Gears of War studio The Coalition and Homeworld Remastered creators Blackbird Interactive are teaming up with Vancouver Film School to support new female-identifying voices.
Roberta Williams is due the praise she has received in the last few years. While the Sierra On-Line co-founder has stepped away from the video game industry, her influence has rippled out and is still cited by developers today.
The Vancouver Film School has announced a partnership with Microsoft studio The Coalition (Gears 5) and Blackbird Interactive (Homeworld Remastered) for a new scholarship and internship program. The Roberta Williams Women in Game Design Scholarship & Work Experience Contract is a $250,000 fund that will be awarded to female-identifying students.
"Game designers are storytellers,” said The Coalition studio head Rod Ferguson. “They create worlds, characters and moments that envelop and inspire the player. Through this partnership with Vancouver Film School and Blackbird Interactive, we are hoping to find and inspire future game designers as they bring their unique perspective to The Coalition and help us shape game experiences for years to come.”
GameDaily reached out to Microsoft to gain additional clarification regarding who is eligible to apply. The use of “female-identifying” in the scholarship description is inclusive, but it does not address how non-binary individuals might be considered. The company did not respond by publication. We’ll update should we receive a response.
The package includes full tuition to the Vancouver Film School’s game design program and monthly individual mentorship sessions from designers at The Coalition or Blackbird Interactive. Upon graduation, the students will also be awarded a paid six-month work contract that will result in a game credit. VFS assures that the pay rate for the contracted work period will be “fair market” compensation.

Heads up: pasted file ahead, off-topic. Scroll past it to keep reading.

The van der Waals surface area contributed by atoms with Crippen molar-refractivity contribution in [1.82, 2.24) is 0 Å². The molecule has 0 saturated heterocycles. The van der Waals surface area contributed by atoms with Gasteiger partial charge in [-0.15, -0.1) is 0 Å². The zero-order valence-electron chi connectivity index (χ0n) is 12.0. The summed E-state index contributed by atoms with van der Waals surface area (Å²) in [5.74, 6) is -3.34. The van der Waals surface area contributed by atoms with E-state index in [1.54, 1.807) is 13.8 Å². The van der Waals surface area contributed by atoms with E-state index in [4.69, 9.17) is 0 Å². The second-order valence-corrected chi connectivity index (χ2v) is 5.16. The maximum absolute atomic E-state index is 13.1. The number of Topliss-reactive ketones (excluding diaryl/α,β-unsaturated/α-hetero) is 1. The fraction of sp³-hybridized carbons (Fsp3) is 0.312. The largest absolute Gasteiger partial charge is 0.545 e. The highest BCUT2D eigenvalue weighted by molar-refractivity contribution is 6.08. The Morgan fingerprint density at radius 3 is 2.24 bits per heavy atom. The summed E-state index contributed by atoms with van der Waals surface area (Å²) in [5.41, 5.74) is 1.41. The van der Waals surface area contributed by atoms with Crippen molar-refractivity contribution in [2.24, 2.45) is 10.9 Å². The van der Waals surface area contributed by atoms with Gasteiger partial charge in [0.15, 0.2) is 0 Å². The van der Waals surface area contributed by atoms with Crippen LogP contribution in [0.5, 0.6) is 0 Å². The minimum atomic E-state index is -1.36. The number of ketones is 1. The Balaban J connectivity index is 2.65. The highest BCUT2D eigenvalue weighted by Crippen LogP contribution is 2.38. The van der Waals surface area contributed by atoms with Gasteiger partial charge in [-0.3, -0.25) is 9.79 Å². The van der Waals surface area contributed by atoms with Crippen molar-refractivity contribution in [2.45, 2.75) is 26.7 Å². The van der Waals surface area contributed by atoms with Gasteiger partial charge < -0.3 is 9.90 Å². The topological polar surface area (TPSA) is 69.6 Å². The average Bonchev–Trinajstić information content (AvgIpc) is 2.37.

Additionally, the program will award smaller grants of $1,000 to $30,000. Applications are open now and will be accepted through July 31. Recipients will be notified at the end of August for enrollment beginning in January or May 2020.
Crediting is an important part of the game industry. Working on a game is important, but shipping one is considered a major career milestone. A November 2018 Gamasutra piece by Richard Moss drives home the importance of proper crediting, especially in the wake of Red Dead Redemption 2’s release and Rockstar’s troubling crediting practices. The issue recently resurfaced as Japanese publisher XSEED went on the record stating that its policy is to remove credits for any developer who worked on a game but isn’t employed by the company at launch.
Williams and her husband Ken founded On-Line Systems (later renamed to Sierra On-Line) in 1980. While her earliest graphic adventures, beginning with Mystery House, were no doubt innovative, it was 1984’s King’s Quest that put her and the company in the spotlight. Williams continued to design the series through her final game, in 1998. Her contributions also include growing the video game medium beyond its kid-friendly roots with the mature, full-motion video horror game, Phantasmagoria.
Roberta and Ken Williams have donated a collection of design artifacts to the International Center for the History of Electronic Games in Rochester, New York (affiliated with The Strong National Museum of Play), where researchers can study their ground-breaking work. For the rest of us, we need only pick up a controller or sit down at a keyboard to experience how the duo have influenced modern gaming.
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